The following feature appears in the April 2016 issue of NYLON.
Listen to enough Dreezy songs—filled with swagger, biting barbs, and come-at-me confidence—and there’s little indication that the rapper-singer excels when at
her most downtrodden, but that she does. “I still get depressed sometimes, if I really think about it,” says Dreezy, born Seandrea Sledge. She’s calling from San Francisco’s 105.7 radio station and reflecting on her solo move from Chicago to L.A. last year to craft her debut album. “My friends, they all be turning up on Snapchat without me,” she says. “They probably wish they could come to Cali, but they can’t just leave.”
Dreezy is thriving in a major way despite being on her own, just as she did when grounded back in high school, using her time in bedroom-confinement to make her first mixtape. “You can put on any type of beat and I’m gonna come up with something to it,” says the 22-year-old, proving herself as adept at painting harsh portraits of her oft-violent Chi-Town upbringing in songs as dropping slinky, sensual slow jams like her new Jeremih-featuring single “Body.” “That’s who I am as an artist,” Dreezy says of her multidimensional material. “I’m cocky, but I still got a vulnerable side to me. I touch all bases.”
Dreezy describes growing up with a mother she often butted heads with and a strict father. The arts—poetry, dance, singing—provided much-needed stability while changing schools nearly every year. She bounced between her mom’s small apartment in the city and her dad’s massive house in the suburbs. “Most of the kids in Chicago, they probably the way they is because they didn’t get to see two different lives like I did,” she says. After her first mixtape brought her positive attention at school, Dreezy started seeing rap as both a creative outlet and a way to make friends.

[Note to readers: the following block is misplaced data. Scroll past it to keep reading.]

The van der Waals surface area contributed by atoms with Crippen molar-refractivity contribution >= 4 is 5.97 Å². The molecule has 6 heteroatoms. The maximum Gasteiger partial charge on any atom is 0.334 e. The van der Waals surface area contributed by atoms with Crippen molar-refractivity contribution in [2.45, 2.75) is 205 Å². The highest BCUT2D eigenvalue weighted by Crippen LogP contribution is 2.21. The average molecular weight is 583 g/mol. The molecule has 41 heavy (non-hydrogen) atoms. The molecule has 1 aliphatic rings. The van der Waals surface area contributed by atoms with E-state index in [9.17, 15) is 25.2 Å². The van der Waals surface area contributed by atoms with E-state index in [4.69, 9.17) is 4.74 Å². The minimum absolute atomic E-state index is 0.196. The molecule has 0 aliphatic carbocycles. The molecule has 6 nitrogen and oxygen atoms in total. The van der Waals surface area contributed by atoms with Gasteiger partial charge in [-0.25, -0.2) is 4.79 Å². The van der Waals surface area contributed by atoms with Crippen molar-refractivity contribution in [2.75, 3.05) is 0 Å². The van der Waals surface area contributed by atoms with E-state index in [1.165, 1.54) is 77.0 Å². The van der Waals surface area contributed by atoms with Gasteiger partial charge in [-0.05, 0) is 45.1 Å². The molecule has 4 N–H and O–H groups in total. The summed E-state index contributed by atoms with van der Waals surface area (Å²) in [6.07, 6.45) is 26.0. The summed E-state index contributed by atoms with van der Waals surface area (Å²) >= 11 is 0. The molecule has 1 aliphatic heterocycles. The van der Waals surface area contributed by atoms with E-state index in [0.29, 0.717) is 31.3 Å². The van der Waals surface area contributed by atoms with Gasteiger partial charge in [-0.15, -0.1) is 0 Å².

“People started riding to school with it bumping in their cars,” she says, smiling. Her debut video for “Illest Bitch Alive,” released on YouTube, soon had upwards of 50,000 views. “I was doing numbers! I don’t know why! Soon I had my own clique,” she says. Eventually, titans of the city’s drill-rap scene—King Louie, Lil Durk, and Lil Herb—were working with Dreezy. It was her remix of Nicki Minaj’s “Chi-Raq,” however, that cemented her career path. In quick succession, Common put her on his 2014 album Nobody’s Smiling, and Interscope signed her to a record deal.
“Now that I’m on my own, I’m a little more mature,” says Dreezy, who these days is spending most of her time in an L.A. studio with producers like Terrace Martin, working on her album. When she does get a break, though, adjusting to notoriety is throwing her for a loop. “It’ll catch me off guard when people recognize me,” she says of being hit up by big-league talent like Trey Songz and Ne-Yo. But she’s far more concerned with reuniting with her Chicago crew back home. “I can’t wait till my people can be here with me,” says Dreezy. “When I bring my friends out here, we gonna go crazy!”